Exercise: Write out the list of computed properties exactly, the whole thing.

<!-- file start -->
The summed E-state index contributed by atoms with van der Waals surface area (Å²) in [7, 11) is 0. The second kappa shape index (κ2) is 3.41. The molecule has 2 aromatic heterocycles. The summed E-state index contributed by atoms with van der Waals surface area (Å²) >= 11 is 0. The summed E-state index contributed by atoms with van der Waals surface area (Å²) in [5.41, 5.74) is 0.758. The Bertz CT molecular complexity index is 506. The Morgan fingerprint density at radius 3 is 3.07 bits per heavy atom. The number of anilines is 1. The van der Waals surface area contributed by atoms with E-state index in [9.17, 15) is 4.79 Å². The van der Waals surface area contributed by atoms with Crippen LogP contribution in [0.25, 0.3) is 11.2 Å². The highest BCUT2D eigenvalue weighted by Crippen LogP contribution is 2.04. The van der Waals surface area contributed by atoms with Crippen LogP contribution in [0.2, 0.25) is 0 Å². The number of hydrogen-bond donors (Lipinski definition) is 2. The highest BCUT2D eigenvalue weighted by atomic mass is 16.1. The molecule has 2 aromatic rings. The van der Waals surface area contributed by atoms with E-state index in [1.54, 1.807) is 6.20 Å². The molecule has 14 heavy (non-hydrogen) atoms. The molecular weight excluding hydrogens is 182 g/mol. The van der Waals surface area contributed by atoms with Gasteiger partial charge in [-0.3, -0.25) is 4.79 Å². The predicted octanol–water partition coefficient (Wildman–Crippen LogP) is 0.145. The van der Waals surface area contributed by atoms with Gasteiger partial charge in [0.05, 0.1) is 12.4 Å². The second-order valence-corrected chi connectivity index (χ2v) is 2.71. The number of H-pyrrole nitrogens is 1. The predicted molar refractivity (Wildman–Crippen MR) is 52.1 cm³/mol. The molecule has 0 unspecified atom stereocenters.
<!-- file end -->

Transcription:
The summed E-state index contributed by atoms with van der Waals surface area (Å²) in [7, 11) is 0. The second kappa shape index (κ2) is 3.41. The molecule has 2 aromatic heterocycles. The summed E-state index contributed by atoms with van der Waals surface area (Å²) >= 11 is 0. The summed E-state index contributed by atoms with van der Waals surface area (Å²) in [5.41, 5.74) is 0.758. The Bertz CT molecular complexity index is 506. The Morgan fingerprint density at radius 3 is 3.07 bits per heavy atom. The number of anilines is 1. The van der Waals surface area contributed by atoms with E-state index in [9.17, 15) is 4.79 Å². The van der Waals surface area contributed by atoms with Crippen LogP contribution in [0.25, 0.3) is 11.2 Å². The highest BCUT2D eigenvalue weighted by Crippen LogP contribution is 2.04. The van der Waals surface area contributed by atoms with Crippen LogP contribution in [0.2, 0.25) is 0 Å². The number of hydrogen-bond donors (Lipinski definition) is 2. The highest BCUT2D eigenvalue weighted by atomic mass is 16.1. The molecule has 2 aromatic rings. The van der Waals surface area contributed by atoms with E-state index in [1.54, 1.807) is 6.20 Å². The molecule has 14 heavy (non-hydrogen) atoms. The molecular weight excluding hydrogens is 182 g/mol. The van der Waals surface area contributed by atoms with Gasteiger partial charge in [-0.3, -0.25) is 4.79 Å². The predicted octanol–water partition coefficient (Wildman–Crippen LogP) is 0.145. The van der Waals surface area contributed by atoms with Gasteiger partial charge in [0.05, 0.1) is 12.4 Å². The second-order valence-corrected chi connectivity index (χ2v) is 2.71. The number of H-pyrrole nitrogens is 1. The predicted molar refractivity (Wildman–Crippen MR) is 52.1 cm³/mol. The molecule has 0 unspecified atom stereocenters.